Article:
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Real Estate Licensing & Continuing Education Requirements

Instructor: Racquel Fulton
Do you want to explore a career in real estate? In this lesson, we cover the steps you need to take to become a licensed real estate salesperson or broker.

How To Become a Licensed Real Estate Salesperson or Broker

If you want to sell or purchase real estate, you can certainly do so without the services of a real estate professional. However, according to the National Association of Realtors, 88% of property owners choose to hire a real estate salesperson or broker. Licensed real estate salespersons and brokers have state-approved authority to market and negotiate the sale of real estate on behalf of buyers and sellers.

If you are interested in selling real estate professionally, the first step is meeting your state's licensing requirements. The license gives you the right to work within the boundaries of the state. Requirements vary by state. In this lesson, we will be using Steve and the state of New York as our example. In New York, applicants must be at least 18 years of age, of good moral character and complete state-approved pre-licensing education. Let's start by taking a look at pre-licensing education.

Pre-Licensing Education

The goal of pre-licensing education is to provide you with a foundation in real estate fundamentals and practice. Pre-licensing education can be completed in a classroom or online from a state approved training company, local college or university. There are exceptions to pre-licensing requirements, which we will talk about later in the lesson.

Steve is 18, lives in New York and meets his state's minimum eligibility requirements. His first step is to complete 75 credit hours of pre-licensing education. He will learn a range of subjects, including real estate finance, land use regulations, property management and the laws of agency.

Examination

Like Steve, after completing pre-licensing education, you may be required to pass two examinations. The first exam is administered by the pre-licensing education provider and is designed to mirror the state exam. Many providers offer you the opportunity to take the exam more than once.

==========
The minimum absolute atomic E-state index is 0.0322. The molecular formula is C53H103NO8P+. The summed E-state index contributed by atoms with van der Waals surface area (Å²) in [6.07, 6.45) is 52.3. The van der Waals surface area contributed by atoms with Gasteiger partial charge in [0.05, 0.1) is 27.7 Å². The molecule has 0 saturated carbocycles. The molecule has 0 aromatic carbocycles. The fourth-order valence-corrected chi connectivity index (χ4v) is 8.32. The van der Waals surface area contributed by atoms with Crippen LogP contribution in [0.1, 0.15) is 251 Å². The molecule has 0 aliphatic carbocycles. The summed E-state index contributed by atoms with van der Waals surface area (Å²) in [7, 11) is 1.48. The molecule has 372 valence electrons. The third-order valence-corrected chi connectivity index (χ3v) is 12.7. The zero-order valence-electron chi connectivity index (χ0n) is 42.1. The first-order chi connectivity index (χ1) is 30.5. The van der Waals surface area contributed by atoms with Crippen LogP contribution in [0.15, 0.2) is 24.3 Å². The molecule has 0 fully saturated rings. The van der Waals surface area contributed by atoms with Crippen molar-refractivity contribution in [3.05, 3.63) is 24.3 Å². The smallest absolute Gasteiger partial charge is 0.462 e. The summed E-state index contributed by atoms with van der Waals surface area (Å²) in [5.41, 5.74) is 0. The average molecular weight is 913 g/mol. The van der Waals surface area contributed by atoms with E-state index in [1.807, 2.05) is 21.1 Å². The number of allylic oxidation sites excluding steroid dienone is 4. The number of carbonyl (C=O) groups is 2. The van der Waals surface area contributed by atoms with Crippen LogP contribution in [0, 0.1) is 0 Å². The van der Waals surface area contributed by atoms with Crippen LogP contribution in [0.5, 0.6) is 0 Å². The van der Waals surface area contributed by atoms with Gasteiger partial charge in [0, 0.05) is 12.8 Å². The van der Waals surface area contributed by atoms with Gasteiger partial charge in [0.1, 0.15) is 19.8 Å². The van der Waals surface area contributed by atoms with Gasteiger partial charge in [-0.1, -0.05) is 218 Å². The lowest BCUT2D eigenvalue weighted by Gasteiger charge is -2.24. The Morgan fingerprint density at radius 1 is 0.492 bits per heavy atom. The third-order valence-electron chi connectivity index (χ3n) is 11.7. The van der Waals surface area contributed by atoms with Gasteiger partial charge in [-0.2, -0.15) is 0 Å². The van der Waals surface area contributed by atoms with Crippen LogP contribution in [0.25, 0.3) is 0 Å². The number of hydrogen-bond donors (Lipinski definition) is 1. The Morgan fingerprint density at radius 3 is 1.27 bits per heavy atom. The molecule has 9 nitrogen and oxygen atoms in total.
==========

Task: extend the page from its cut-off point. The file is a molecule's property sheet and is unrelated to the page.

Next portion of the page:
In New York, Steve will have three opportunities to pass the exam with a minimum score of 75%. If he does not pass, he will need to retake the entire pre-licensing education course. Fortunately, Steve passes the exam and receives his certificate of completion. He can now proceed to take the state exam.

The final exam is administered by the state. This exam is timed and proctored at a testing center. A proctor is a neutral third party who administers a test. The exam will test Steve's knowledge of key real estate terminology and state licensing laws.

Getting Licensed

After Steve passes the state exam, his next step is to obtain the sponsorship of a real estate broker. Real estate brokers provide leadership and supervision to real estate salespersons. In most states, salespersons are required to work under the direction of a broker.

Once this last step is complete, he can apply for a real estate salesperson license. A real estate salesperson license remains active on average for 2 - 4 years. In New York, Steve's license will be valid for two years. The state will notify him when it's time to renew.

Becoming a Licensed Real Estate Broker

If Steve actively works in the field of real estate for two years, he will be eligible to become a real estate broker. He will also be required to take 120 hours of broker pre-licensing education. The broker pre-licensing course includes subjects such as conveyance of real property, taxes and assessments, real estate investments, and other advanced topics. Licensed brokers have the authority to open real estate agencies and hire salespersons to work for them.

Reciprocity

Salespersons and brokers can also become licensed in more than one state. Many states offer reciprocity, which is an agreement, commonly among neighboring states, that allows a licensee to apply for the same type of license in multiple states.

Steve applies for and is granted a license to practice real estate in Connecticut. The benefit of reciprocity is that Steve will not need to complete pre-licensing in Connecticut because he already has a license in his home state. Review your state's real estate commission website for a list of reciprocal states.

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